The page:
Certainly, in the present context of an allegedly stolen election, we can say that the survival of us as individuals, and the survival of the Republic, are valid ends. They should not be sacrificed EVEN FOR THE TEXT OF THE CONSTITUION.
In 1963, in the US Supreme Court case Kennedy v Mendoza-Martinez, Justice Arthur Goldberg stated: “While the Constitution protects against invasions of individual rights, it is not a suicide pact.”
I have in mind the Constitution laying out some perfectly good rules of procedure for electing a president (in Article II and in the Twelfth Amendment). But if traitors are undermining that and virtually cancelling fairness, let’s not treat the parchment as a demand for us to take no alternative action.
Why should we accept Biden as president (or Trump, for that matter) if he were not duly elected?
What about Me and Thee?
Now back to the question of the very text of 18 USC 2384. It is a law that criminalizes, and punishes, people who try to overthrow the US government. If the folks who committed that seditious conspiracy in order to preserve the US government – as against interlopers, traitors, or robot-minded individuals ruining the Republic – wouldn’t they be doing the morally right thing? Yes.
Arguably, they were doing the legally right thing, too. The Constitution contains abstract principles which are sometimes relied on by SCOTUS justices in their rulings. One of these is the balance of power — the three branches, and the states, should each guard its allocated powers jealously. If they don’t, they are ruining the Republic.
Consider the fact that, in 2017, I sued to get an injunction against President Trump who was threatening to go to war (against North Korea). Constitutionally, the sole authority for making war is the legislative branch. But Congress would not even exercise its larynx in the matter. So I, a citizen, asked the Third Branch to sort it out. The third branch said, in effect, “We don’t do sortings. We defer to the executive branch – by our silence.”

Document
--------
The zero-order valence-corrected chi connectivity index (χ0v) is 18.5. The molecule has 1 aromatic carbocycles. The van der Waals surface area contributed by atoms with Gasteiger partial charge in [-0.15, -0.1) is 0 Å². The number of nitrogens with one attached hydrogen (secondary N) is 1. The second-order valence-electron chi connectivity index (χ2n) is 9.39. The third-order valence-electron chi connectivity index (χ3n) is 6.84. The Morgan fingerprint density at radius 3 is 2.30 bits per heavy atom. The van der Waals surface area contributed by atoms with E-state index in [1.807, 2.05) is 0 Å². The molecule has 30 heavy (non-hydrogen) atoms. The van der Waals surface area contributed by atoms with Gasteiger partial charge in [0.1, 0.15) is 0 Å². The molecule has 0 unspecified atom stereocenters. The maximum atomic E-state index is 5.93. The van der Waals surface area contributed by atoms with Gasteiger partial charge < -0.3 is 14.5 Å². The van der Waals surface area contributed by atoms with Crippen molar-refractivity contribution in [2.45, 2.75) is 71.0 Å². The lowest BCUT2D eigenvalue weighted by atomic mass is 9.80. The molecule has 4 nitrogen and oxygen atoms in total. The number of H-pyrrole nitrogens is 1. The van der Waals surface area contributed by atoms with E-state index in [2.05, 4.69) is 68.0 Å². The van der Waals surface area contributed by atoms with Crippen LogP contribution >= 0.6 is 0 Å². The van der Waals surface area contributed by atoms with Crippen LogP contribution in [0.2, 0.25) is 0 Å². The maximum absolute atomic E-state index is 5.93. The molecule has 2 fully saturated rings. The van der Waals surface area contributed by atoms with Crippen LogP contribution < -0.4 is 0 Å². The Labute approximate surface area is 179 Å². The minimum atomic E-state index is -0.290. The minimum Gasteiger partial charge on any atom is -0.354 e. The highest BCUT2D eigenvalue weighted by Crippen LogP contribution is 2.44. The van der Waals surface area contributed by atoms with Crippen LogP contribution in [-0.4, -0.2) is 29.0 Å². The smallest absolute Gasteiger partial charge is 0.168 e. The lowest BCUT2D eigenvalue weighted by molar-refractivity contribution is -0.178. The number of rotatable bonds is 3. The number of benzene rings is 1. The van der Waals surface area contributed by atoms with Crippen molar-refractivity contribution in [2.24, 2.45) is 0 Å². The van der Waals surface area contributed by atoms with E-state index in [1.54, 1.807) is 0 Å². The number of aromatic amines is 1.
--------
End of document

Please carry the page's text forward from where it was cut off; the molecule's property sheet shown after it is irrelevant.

I am certain that both the legislature and the judiciary erred. It is their sworn duty to uphold the war power as specified in Article I, section 8 the Constitution. It is their duty to not let the balance of powers collapse.
My protest was non-violent, but if it came to violence (say I threw a grenade – clearly a punishable crime) my action would have some justification along the lines of Jefferson and Goldberg, above. North Korea could have nuked me in response to Trumps’ illegally nuking that country. The law (against violence) is not a suicide pact.
If the White Hat Intels act decently to solve the election problem, I give them – however reluctantly – my support. Probably their seditious conspiring, per 18 USC 2384, would also qualify for a normal acquittal in criminal court as being a simple matter of self-defense.
Don’t Let the Law Maxims Go Begging
Some relevant maxims of law come to mind. The one most relevant to this discussion is – Necessity has no law — Necessitas non habet legem.
Here are a few more, selected from Wesley Gilmer’s 1986 revision of General Principle of Law, in The Law Dictionary of 1888. English with Latin equivalent: